By Jerry Cornfield Herald Writer
Today’s primary election will narrow the field in several legislative races, determine the outcome of some judicial duels and be the source of speculation in the battle for governor.
About 46 percent of the state’s 3.4 million eligible voters are predicted to participate in the first-ever primary in which the two candidates with the most votes advance to the general election, regardless of their political affiliation.
Snohomish County is also anticipating 46 percent of its 351,000 registered voters will turn out.
As of Monday, 70,334 ballots, or 20 percent, had been returned.
While participation is slightly lighter than expected to this point, a steady flow of voters are depositing ballots at drop-off sites around the county, Snohomish County elections manager Garth Fell said Monday.
“Everything is going according to plan,” he said. “We would just encourage people to get out and participate. If they haven’t voted yet, they still have time.”
Snohomish County is one of 37 counties where voting is by mail. Ballots that are mailed must be postmarked no later than today in order to be counted.
From 7 a.m. to 8 p.m. today, voters can drop off ballots at a collection site. Or they can cast votes on electronic touch-screen machines set up in branches of the Sno-Isle Library system and the Everett Public Library.
The county elections office also will accept ballots and have voting machines available.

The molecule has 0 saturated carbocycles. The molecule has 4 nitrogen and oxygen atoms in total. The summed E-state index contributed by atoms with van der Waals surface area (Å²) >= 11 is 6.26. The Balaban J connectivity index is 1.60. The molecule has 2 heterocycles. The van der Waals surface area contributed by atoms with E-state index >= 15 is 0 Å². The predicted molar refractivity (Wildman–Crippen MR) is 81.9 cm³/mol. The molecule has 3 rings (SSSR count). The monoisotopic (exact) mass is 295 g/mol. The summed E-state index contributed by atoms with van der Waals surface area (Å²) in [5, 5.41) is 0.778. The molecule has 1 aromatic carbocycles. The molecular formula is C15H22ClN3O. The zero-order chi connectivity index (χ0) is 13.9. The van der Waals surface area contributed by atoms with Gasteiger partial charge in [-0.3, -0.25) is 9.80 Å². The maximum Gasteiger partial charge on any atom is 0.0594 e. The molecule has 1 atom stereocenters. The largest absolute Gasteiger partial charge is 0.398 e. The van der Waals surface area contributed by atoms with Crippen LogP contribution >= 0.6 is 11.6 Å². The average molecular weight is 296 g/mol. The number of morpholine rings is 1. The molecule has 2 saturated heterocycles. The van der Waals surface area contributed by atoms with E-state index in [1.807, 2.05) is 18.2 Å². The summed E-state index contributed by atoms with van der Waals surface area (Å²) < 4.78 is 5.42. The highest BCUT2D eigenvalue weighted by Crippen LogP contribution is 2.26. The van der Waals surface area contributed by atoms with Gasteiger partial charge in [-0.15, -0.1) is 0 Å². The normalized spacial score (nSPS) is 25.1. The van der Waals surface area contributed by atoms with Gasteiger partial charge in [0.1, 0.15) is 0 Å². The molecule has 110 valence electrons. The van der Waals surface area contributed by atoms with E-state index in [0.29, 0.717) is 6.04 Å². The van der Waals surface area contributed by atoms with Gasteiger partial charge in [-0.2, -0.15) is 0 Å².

In the race for governor, Democratic Gov. Chris Gregoire and Republican Dino Rossi should emerge as the top two. Both candidates will be eyeing the vote totals for signs of their respective areas of strength and weakness.
Statewide contests for superintendent of public instruction, secretary of state, treasurer, lieutenant governor, auditor and insurance commissioner all will see the number of competitors reduced as a result of the primary.
In the four-way competition for the 2nd Congressional District, Rep. Rick Larsen, D-Wash., is expected to advance. It could be close for the runner-up between Republican Rick Bart and Democrats Doug Schaffer and Glen Johnson.
Voters could alter the make-up of the state Supreme Court, where a candidate who garners more than 50 percent will win.
Justice Mary Fairhurst is challenged by Michael Bond and Justice Charles Johnson faces two opponents, Frank Vulliet and James Beecher.
In Snohomish County, voters will decide whether Snohomish County Superior Court Judge Eric Lucas keeps his job or if David Hulbert gets his back. In 2004, Hulbert served on the bench until losing the election to Lucas.
Snohomish County election results will be posted at www.snoco.org.